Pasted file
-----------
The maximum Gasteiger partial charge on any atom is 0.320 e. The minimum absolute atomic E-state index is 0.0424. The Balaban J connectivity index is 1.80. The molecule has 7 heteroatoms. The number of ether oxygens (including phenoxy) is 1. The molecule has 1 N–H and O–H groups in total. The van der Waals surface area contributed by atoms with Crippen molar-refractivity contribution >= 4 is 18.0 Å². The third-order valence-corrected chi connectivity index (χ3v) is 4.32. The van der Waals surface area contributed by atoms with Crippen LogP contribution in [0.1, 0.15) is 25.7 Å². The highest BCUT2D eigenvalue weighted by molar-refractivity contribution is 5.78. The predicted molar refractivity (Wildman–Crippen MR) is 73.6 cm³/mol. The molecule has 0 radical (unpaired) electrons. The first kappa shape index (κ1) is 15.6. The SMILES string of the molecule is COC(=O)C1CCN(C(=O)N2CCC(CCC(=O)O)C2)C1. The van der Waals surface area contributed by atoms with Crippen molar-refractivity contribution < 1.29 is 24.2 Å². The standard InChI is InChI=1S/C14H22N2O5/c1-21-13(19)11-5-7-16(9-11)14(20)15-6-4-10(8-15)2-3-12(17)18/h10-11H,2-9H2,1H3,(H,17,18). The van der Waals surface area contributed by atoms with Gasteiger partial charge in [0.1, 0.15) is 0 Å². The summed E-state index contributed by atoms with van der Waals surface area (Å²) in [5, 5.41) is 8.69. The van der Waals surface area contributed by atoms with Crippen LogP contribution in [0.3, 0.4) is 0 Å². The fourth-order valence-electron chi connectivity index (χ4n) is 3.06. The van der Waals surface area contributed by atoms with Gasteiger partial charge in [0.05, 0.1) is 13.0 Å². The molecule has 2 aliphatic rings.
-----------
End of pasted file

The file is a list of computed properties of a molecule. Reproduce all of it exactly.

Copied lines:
The maximum Gasteiger partial charge on any atom is 0.320 e. The minimum absolute atomic E-state index is 0.0424. The Balaban J connectivity index is 1.80. The molecule has 7 heteroatoms. The number of ether oxygens (including phenoxy) is 1. The molecule has 1 N–H and O–H groups in total. The van der Waals surface area contributed by atoms with Crippen molar-refractivity contribution >= 4 is 18.0 Å². The third-order valence-corrected chi connectivity index (χ3v) is 4.32. The van der Waals surface area contributed by atoms with Crippen LogP contribution in [0.1, 0.15) is 25.7 Å². The highest BCUT2D eigenvalue weighted by molar-refractivity contribution is 5.78. The predicted molar refractivity (Wildman–Crippen MR) is 73.6 cm³/mol. The molecule has 0 radical (unpaired) electrons. The first kappa shape index (κ1) is 15.6. The SMILES string of the molecule is COC(=O)C1CCN(C(=O)N2CCC(CCC(=O)O)C2)C1. The van der Waals surface area contributed by atoms with Crippen molar-refractivity contribution < 1.29 is 24.2 Å². The standard InChI is InChI=1S/C14H22N2O5/c1-21-13(19)11-5-7-16(9-11)14(20)15-6-4-10(8-15)2-3-12(17)18/h10-11H,2-9H2,1H3,(H,17,18). The van der Waals surface area contributed by atoms with Gasteiger partial charge in [0.1, 0.15) is 0 Å². The summed E-state index contributed by atoms with van der Waals surface area (Å²) in [5, 5.41) is 8.69. The van der Waals surface area contributed by atoms with Crippen LogP contribution in [0.3, 0.4) is 0 Å². The fourth-order valence-electron chi connectivity index (χ4n) is 3.06. The van der Waals surface area contributed by atoms with Gasteiger partial charge in [0.05, 0.1) is 13.0 Å². The molecule has 2 aliphatic rings.